As the final series of the groundbreaking ballroom drama 'Pose' hits our screens, get ready for MJ Rodriguez’s new era.
It comes as little surprise when, early on in our Zoom call, MJ (short for Michaela Jaé) Rodriguez admits she’s a “perfectionist to the tee, girl”. Anyone who has caught her performance in Pose as Blanca, the determined and ambitious mother of the House of Evangelista, will have felt the rigour and urgency powering her work. Rejecting the tragic lens through which queer characters are often viewed, Rodriguez embodies Blanca completely, movingly portraying the pain of her HIV diagnosis amid the wider context of the AIDS crisis, while also capturing the character’s joy and strength, as well as the love she feels for the family she has created.
Quickly attracting a fan base drawn to its glittering depths and euphoric highs, Pose made Rodriguez – already a critically acclaimed musical-theatre actress – a star. To date, this girl from Newark, New Jersey, has been interviewed by the likes of The New York Times, landed a contract with Olay (the first Latinx trans woman to do so) and amassed a million-strong following on Instagram. But Pose’s impact goes beyond Rodriguez’s own career: it now stands as a benchmark for what is possible when it comes to trans representation in the media. Allowing Black and Latina trans women to tell their own stories with integrity and authenticity, the series made history in 2018 for being the scripted show with the largest cast of recurring trans characters ever. Receiving nods at the Emmys and Golden Globes, as well as more than a million viewers per episode in the second series, it defiantly showed the industry that queer, POC stories have mainstream appeal.
Now, as Pose’s final series hits our screens, it’s time to get reacquainted with Rodriguez – not just as Blanca, but as the multifaceted actress, singer and artist she is. While she’s not giving much away about what the future holds, she assures us: “My voice is here, it’s powerful and it’s not going anywhere.”
Megan Wallace: The theme of this issue of HUNGER is community. What does that word mean to you?
MJ Rodriguez: Community is a collection of people coming together for a greater purpose. If more than one community can come together, that’s the epitome of what should be happening. And diversity – you have to be diverse and willing to be in diverse spaces in order to create community. I’m intersectional with a lot of communities, being that I’m Latina, African American, Afro Latina, Black, trans and a woman.
MW: You mention the different intersections of your identity. When was the first time you felt represented, on screen or elsewhere?
MJR: As far as trans representation, it was hard. I had to really build myself up on my own. I obviously had women on the screen who I looked to constantly, the Angela Bassetts, the Halle Berrys, the Jennifer Garners, the Anne Hathaways – who hails from New Jersey, like me. I’m very happy I get to mention another Jersey girl – hey Anne! I’ve had those representations in terms of womanhood and, as every young individual experiences when they have a mother in their life, my mother has shown me an ideal of nurturing and an ideal of “this is what womanhood is”.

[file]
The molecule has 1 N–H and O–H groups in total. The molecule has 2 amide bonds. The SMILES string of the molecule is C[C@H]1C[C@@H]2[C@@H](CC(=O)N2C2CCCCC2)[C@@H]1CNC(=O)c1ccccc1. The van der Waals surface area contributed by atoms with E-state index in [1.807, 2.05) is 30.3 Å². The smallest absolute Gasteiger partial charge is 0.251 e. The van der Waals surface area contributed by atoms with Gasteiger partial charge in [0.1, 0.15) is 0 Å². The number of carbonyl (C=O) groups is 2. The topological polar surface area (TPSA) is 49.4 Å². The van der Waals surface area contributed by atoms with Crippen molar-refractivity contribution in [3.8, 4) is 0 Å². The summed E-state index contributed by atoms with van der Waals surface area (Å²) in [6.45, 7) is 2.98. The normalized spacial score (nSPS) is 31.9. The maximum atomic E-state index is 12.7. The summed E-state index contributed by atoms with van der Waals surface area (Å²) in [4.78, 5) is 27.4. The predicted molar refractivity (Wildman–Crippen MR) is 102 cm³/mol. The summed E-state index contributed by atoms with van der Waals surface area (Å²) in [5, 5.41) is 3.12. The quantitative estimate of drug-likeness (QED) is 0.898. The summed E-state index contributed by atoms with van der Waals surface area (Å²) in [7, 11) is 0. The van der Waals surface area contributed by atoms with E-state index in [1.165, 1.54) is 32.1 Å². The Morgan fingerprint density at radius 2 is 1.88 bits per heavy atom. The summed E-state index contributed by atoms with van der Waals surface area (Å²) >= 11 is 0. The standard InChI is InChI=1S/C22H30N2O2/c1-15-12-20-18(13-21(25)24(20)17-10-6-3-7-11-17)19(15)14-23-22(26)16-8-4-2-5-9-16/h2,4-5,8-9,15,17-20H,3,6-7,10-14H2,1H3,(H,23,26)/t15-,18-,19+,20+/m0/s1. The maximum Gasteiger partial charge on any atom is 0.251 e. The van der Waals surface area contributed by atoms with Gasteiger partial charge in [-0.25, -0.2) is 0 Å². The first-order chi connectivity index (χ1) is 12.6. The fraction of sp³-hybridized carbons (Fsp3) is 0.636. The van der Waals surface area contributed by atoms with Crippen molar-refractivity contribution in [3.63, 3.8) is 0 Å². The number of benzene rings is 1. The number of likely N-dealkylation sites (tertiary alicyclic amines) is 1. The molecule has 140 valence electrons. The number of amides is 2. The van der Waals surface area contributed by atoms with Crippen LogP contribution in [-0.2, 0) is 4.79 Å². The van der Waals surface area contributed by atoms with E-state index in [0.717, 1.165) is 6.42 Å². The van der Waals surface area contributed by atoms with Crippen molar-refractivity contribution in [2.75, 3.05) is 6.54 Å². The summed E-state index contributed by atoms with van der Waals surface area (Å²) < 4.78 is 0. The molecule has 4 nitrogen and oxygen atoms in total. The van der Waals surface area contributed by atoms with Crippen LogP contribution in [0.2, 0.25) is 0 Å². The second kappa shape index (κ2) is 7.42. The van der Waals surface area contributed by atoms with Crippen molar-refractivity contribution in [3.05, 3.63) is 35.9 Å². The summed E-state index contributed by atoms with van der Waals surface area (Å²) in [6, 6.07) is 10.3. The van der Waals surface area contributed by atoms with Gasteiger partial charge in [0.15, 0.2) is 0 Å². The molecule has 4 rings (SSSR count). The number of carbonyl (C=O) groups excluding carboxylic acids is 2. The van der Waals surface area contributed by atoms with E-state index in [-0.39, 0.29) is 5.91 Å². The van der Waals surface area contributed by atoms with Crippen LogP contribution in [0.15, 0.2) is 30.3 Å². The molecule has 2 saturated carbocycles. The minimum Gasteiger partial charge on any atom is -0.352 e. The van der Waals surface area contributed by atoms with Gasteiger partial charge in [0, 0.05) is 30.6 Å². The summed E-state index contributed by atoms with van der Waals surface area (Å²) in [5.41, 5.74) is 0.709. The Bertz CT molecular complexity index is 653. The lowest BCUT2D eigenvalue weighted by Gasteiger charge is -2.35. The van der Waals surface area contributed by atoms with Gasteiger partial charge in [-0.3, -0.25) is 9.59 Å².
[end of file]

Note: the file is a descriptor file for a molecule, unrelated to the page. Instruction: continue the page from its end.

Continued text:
MW: I know you were involved in ballroom when you were growing up. Did that help fill some of those gaps in representation?
MJR: Ballroom shaped me in the ways of culture. I was around a lot of the individuals who were [part of the scene] back in the 1980s and 1990s. It moulded me so much and made me such a well-rounded person to know about my community and the community that I was a part of outside the Black and Latino community.
MW: Having come of age in a ballroom scene around queer elders, why do you think intergenerational queer dialogue is so important?
MJR: We need to reach out to everyone, especially the elders, because they are on another scale. They’ve been here longer, they’ve had more experience as far as wisdom goes. With the generation that they’ve created and the ones who are going to be leading now, it’s so important for us to have communicative skills to speak to [older generations] as well. We have to reach out to everybody in order to change the grand scheme of things and make a better place. I want the world to be somewhere where we can all at least have better understanding of love and connection. The only way to do that is to reach out not only to Gen Z, millennials and anyone after that, but also those beyond us, too.
MW: In Pose, you represent that ballroom community you grew up with on screen. Has that been a full-circle moment for you?
MJR: It was a great turnaround from my childhood years and I love it, honey. It’s everything! From being this 16-year-old kid who would go to balls, to being on television screens. Not only being the artist I’ve always dreamed of being, but also telling the story of what I have lived, the ballroom scene. From being a kid who hadn’t medically transitioned but who had mentally transitioned, who saw myself in the women [on the ballroom scene] who were like me, being able to convey that was beautiful.
MW: From the beginning, the depth with which you play Blanca has felt like a step forward – a chance for trans women of colour to no longer be played strictly as stereotypes. Did you learn anything as an actress, as a person, from the role?